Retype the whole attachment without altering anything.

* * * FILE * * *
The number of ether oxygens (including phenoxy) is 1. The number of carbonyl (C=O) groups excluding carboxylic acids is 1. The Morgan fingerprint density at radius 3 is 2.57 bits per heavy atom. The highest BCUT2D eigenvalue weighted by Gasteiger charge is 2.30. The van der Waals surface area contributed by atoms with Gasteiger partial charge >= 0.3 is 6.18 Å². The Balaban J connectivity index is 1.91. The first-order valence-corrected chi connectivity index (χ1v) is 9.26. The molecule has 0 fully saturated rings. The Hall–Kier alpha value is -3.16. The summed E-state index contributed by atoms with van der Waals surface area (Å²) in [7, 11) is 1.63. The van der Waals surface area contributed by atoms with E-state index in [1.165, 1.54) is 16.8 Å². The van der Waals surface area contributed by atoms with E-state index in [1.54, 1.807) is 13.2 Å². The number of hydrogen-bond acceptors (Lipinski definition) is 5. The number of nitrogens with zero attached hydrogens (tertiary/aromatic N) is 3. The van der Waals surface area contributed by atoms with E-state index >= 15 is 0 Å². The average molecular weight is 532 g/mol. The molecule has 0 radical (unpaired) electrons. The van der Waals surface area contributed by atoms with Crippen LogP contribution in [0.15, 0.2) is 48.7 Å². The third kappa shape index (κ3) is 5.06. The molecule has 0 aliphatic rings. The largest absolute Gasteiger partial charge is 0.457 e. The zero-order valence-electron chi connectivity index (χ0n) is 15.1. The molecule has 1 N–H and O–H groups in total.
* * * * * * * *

The number of ether oxygens (including phenoxy) is 1. The number of carbonyl (C=O) groups excluding carboxylic acids is 1. The Morgan fingerprint density at radius 3 is 2.57 bits per heavy atom. The highest BCUT2D eigenvalue weighted by Gasteiger charge is 2.30. The van der Waals surface area contributed by atoms with Gasteiger partial charge >= 0.3 is 6.18 Å². The Balaban J connectivity index is 1.91. The first-order valence-corrected chi connectivity index (χ1v) is 9.26. The molecule has 0 fully saturated rings. The Hall–Kier alpha value is -3.16. The summed E-state index contributed by atoms with van der Waals surface area (Å²) in [7, 11) is 1.63. The van der Waals surface area contributed by atoms with E-state index in [1.165, 1.54) is 16.8 Å². The van der Waals surface area contributed by atoms with E-state index in [1.54, 1.807) is 13.2 Å². The number of hydrogen-bond acceptors (Lipinski definition) is 5. The number of nitrogens with zero attached hydrogens (tertiary/aromatic N) is 3. The van der Waals surface area contributed by atoms with E-state index >= 15 is 0 Å². The average molecular weight is 532 g/mol. The molecule has 0 radical (unpaired) electrons. The van der Waals surface area contributed by atoms with Crippen LogP contribution in [0.15, 0.2) is 48.7 Å². The third kappa shape index (κ3) is 5.06. The molecule has 0 aliphatic rings. The largest absolute Gasteiger partial charge is 0.457 e. The zero-order valence-electron chi connectivity index (χ0n) is 15.1. The molecule has 1 N–H and O–H groups in total.